Only minor volume differences between different rigs
No red LED on input or output.
I hope that will answer the request for an automatic leveling: it is there! Done by the machine during the profiling process, and later modified by you with the target guitar, your ear and a simple tweak of a knob.
One more thing, though, why it's good to have enough headroom on the profiles' volumes: When you put together various profiles as a performance (live use), sometimes you want a sound to be louder than the others. In that case - with no headroom - you would have to lower the volumes of the other profiles.
Lock Volume Pedal
I found out that always when I tweak the settings of a rig after a while the level was significantly lower than that of the original rig. I searched all the possible gain stages (don't forget the volume setting at the end of the cabinet menu) and still the original rig was always louder. Louder and cleaner. Now it turned out the culprit was the volume pedal. I use a volume pedal in EXP2 set as global volume pedal after the effects. But in the rig menu there is a tic where you can choose Lock volume pedal (which I did not). So in the original rig this value was set to After stomps. Now with the volume pedal locked both volumes are equal.
Changing Amp/Cab Only
You can import a cab (or any part of a rig) from another rig, no more need to store the amp/cab/effect as a preset in advance before importing. You can also use the Copy/Paste buttons to copy effects, amps, cabs, EQ tonestack, or whole sections (Stomp, Stack, Effects) from one rig to another. Or you can also use the Lock function.
Since firmware 1.5, Selective Browse has been added. You can now select Amp and then browse through all rigs. Just the amp included in the selected rig will be loaded while other elements of the signal chain stay untouched.
Q: If I change the cab on a profile and then want to go back to the original cab, do I have to reload the original Profile/Rig to get back to the original cab?
A: If the original cab is saved by itself you can just select it.
Performances & Performance Mode
In performance mode, each rig's 5 profiles are loaded onto memory all at once, and MIDI-switching between profiles within the same rig is instantaneous.
As of FW 2.2.1, the Profiler does not feature a metronome (or looper), but this may change in the future. For now, users are resorting to delays:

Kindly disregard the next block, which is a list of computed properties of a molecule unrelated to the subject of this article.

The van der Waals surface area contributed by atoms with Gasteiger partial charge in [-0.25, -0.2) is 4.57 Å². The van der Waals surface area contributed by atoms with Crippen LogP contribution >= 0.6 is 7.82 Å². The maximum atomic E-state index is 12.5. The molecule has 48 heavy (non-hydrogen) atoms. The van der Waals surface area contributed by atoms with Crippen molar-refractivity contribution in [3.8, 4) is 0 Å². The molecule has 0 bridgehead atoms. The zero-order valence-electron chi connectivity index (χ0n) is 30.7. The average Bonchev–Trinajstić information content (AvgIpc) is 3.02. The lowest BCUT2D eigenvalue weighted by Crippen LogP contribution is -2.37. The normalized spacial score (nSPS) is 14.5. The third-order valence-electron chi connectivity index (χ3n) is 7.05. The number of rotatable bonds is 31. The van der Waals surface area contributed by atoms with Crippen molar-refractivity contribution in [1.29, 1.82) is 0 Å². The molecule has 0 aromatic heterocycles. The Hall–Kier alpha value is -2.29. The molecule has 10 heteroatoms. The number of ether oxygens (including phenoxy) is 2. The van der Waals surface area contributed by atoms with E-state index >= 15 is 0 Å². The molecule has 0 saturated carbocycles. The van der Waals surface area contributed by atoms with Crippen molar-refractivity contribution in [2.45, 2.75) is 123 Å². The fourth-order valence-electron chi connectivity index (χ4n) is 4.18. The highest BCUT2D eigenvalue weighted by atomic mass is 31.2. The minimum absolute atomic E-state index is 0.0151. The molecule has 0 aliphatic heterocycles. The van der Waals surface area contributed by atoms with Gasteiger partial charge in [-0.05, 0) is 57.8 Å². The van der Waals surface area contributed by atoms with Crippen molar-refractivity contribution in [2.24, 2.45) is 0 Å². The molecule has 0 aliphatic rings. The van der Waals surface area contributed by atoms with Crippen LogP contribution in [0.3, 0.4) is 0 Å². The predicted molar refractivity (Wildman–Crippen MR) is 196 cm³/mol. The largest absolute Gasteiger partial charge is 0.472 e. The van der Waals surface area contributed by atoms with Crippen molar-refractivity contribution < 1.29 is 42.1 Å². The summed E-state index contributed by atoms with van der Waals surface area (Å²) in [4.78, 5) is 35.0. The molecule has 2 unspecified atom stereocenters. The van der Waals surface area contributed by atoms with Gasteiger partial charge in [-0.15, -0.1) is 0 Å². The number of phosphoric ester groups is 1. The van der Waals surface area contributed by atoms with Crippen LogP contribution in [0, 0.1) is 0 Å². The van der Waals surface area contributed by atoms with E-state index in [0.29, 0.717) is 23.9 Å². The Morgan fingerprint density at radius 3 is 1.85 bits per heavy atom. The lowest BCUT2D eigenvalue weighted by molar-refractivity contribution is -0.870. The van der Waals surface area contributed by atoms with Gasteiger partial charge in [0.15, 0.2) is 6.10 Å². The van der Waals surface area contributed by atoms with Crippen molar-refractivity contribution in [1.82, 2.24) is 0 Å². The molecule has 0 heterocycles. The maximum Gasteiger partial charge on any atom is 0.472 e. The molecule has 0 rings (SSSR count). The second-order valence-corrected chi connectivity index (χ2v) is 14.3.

Take a clean profile. Add delay. Set bandwidth and center freq to 0. Mix to 100%, feedback to 100%, clocks to 4/16. Tap your tempo, then palm-mute a high string and pluck.
You should be able to switch presets and go on playing. Depending on what you want it for, this may solve your issue. I use it all the time with my students.
And, that could be saved to your Kemper as an FX preset, with an easy to remember name. It occurs to me: When the Looper comes along, it will be a built in metronome.
... And of course there is the optical metronome: the Tap button. Did anyone notice that every blinking button will beat with the tempo being tapped?
Speaker Simulator Only (w/ Traditional Guitar Amp)
Just use your guitar amp and speaker setup as usual. Then connect the effect loop send of your Amp with the return input of the Profiler. On the Profiler, disable the Amp and Eq section, as well as any overdrive or distortion stomps. Then go to any of the stomp slots and select Loop mono. Now the preamp of your amp is routed before the Cabinet section of the Profiler. Select any of that great Profiler cabs you like. It sounds awesome and will give you a really great and consistent PA signal.
You will be missing your power amp's tone through this method - any distortion/compression or negative feedback it provided will not be audible. You also lose its unique interaction with the virtual cabinet - instead you'll be getting the interaction of the power amp and cab that were used to create that cab profile.